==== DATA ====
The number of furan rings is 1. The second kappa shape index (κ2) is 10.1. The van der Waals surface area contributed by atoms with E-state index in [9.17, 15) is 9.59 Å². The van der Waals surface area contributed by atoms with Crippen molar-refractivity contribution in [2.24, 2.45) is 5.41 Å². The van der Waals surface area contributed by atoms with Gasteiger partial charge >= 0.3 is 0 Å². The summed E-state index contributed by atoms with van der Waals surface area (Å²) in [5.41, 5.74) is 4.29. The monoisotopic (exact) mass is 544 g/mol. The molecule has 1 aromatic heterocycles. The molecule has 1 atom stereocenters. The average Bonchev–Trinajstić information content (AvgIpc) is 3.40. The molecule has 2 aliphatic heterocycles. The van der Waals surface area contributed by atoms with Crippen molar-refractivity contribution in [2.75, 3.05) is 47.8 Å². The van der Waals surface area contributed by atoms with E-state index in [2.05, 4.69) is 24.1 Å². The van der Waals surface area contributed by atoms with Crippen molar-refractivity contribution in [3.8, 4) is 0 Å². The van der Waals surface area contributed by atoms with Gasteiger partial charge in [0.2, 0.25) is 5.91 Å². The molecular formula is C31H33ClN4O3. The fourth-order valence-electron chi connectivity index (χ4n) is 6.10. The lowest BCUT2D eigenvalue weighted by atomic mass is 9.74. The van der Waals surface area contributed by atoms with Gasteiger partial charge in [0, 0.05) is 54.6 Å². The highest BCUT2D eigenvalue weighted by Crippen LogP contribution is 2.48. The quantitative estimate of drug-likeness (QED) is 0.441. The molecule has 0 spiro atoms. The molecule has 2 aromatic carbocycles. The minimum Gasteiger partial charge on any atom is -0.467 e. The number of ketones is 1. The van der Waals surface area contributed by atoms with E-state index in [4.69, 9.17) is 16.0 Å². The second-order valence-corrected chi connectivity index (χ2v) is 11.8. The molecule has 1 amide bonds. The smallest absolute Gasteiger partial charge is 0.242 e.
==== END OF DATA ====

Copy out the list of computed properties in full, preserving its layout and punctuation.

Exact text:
The number of furan rings is 1. The second kappa shape index (κ2) is 10.1. The van der Waals surface area contributed by atoms with E-state index in [9.17, 15) is 9.59 Å². The van der Waals surface area contributed by atoms with Crippen molar-refractivity contribution in [2.24, 2.45) is 5.41 Å². The van der Waals surface area contributed by atoms with Gasteiger partial charge >= 0.3 is 0 Å². The summed E-state index contributed by atoms with van der Waals surface area (Å²) in [5.41, 5.74) is 4.29. The monoisotopic (exact) mass is 544 g/mol. The molecule has 1 aromatic heterocycles. The molecule has 1 atom stereocenters. The average Bonchev–Trinajstić information content (AvgIpc) is 3.40. The molecule has 2 aliphatic heterocycles. The van der Waals surface area contributed by atoms with Crippen molar-refractivity contribution in [2.75, 3.05) is 47.8 Å². The van der Waals surface area contributed by atoms with E-state index in [2.05, 4.69) is 24.1 Å². The van der Waals surface area contributed by atoms with Crippen molar-refractivity contribution in [3.8, 4) is 0 Å². The van der Waals surface area contributed by atoms with Gasteiger partial charge in [0.2, 0.25) is 5.91 Å². The molecular formula is C31H33ClN4O3. The fourth-order valence-electron chi connectivity index (χ4n) is 6.10. The lowest BCUT2D eigenvalue weighted by atomic mass is 9.74. The van der Waals surface area contributed by atoms with Gasteiger partial charge in [0, 0.05) is 54.6 Å². The highest BCUT2D eigenvalue weighted by Crippen LogP contribution is 2.48. The quantitative estimate of drug-likeness (QED) is 0.441. The molecule has 0 spiro atoms. The molecule has 2 aromatic carbocycles. The minimum Gasteiger partial charge on any atom is -0.467 e. The number of ketones is 1. The van der Waals surface area contributed by atoms with E-state index in [4.69, 9.17) is 16.0 Å². The second-order valence-corrected chi connectivity index (χ2v) is 11.8. The molecule has 1 amide bonds. The smallest absolute Gasteiger partial charge is 0.242 e.